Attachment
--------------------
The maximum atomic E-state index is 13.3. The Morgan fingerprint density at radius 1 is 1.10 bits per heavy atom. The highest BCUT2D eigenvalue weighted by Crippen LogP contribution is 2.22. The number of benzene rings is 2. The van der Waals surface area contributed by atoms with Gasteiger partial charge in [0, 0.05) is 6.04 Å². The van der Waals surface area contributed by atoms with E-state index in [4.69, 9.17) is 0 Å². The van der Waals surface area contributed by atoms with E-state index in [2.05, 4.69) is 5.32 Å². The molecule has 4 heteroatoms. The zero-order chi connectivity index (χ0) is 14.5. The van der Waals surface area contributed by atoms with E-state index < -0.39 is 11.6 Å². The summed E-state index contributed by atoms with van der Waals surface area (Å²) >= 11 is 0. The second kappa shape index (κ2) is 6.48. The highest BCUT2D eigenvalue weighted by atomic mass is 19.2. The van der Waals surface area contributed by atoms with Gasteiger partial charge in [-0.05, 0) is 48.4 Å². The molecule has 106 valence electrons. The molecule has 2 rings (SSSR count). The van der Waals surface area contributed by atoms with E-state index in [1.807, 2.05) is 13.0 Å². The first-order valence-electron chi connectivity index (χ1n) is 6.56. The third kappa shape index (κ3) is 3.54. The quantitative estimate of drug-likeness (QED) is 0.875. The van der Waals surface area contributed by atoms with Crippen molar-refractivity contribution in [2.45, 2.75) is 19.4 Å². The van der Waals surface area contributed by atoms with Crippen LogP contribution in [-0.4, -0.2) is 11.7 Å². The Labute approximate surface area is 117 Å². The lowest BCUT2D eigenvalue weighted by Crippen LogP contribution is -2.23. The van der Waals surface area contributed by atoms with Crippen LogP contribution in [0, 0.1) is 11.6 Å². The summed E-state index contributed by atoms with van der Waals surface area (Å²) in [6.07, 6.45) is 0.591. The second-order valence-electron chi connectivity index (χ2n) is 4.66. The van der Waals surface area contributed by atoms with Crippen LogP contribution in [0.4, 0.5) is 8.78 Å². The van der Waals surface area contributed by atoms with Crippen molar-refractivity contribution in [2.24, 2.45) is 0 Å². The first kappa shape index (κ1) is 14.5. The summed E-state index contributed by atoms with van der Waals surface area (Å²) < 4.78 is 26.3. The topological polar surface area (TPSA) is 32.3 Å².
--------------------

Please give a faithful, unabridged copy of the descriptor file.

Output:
The maximum atomic E-state index is 13.3. The Morgan fingerprint density at radius 1 is 1.10 bits per heavy atom. The highest BCUT2D eigenvalue weighted by Crippen LogP contribution is 2.22. The number of benzene rings is 2. The van der Waals surface area contributed by atoms with Gasteiger partial charge in [0, 0.05) is 6.04 Å². The van der Waals surface area contributed by atoms with E-state index in [4.69, 9.17) is 0 Å². The van der Waals surface area contributed by atoms with E-state index in [2.05, 4.69) is 5.32 Å². The molecule has 4 heteroatoms. The zero-order chi connectivity index (χ0) is 14.5. The van der Waals surface area contributed by atoms with E-state index < -0.39 is 11.6 Å². The summed E-state index contributed by atoms with van der Waals surface area (Å²) >= 11 is 0. The second kappa shape index (κ2) is 6.48. The highest BCUT2D eigenvalue weighted by atomic mass is 19.2. The van der Waals surface area contributed by atoms with Gasteiger partial charge in [-0.05, 0) is 48.4 Å². The molecule has 106 valence electrons. The molecule has 2 rings (SSSR count). The van der Waals surface area contributed by atoms with E-state index in [1.807, 2.05) is 13.0 Å². The first-order valence-electron chi connectivity index (χ1n) is 6.56. The third kappa shape index (κ3) is 3.54. The quantitative estimate of drug-likeness (QED) is 0.875. The van der Waals surface area contributed by atoms with Crippen molar-refractivity contribution in [2.45, 2.75) is 19.4 Å². The van der Waals surface area contributed by atoms with Crippen LogP contribution in [-0.4, -0.2) is 11.7 Å². The Labute approximate surface area is 117 Å². The lowest BCUT2D eigenvalue weighted by Crippen LogP contribution is -2.23. The van der Waals surface area contributed by atoms with Crippen LogP contribution in [0, 0.1) is 11.6 Å². The summed E-state index contributed by atoms with van der Waals surface area (Å²) in [6.07, 6.45) is 0.591. The second-order valence-electron chi connectivity index (χ2n) is 4.66. The van der Waals surface area contributed by atoms with Crippen LogP contribution in [0.4, 0.5) is 8.78 Å². The van der Waals surface area contributed by atoms with Crippen molar-refractivity contribution in [2.24, 2.45) is 0 Å². The first kappa shape index (κ1) is 14.5. The summed E-state index contributed by atoms with van der Waals surface area (Å²) < 4.78 is 26.3. The topological polar surface area (TPSA) is 32.3 Å².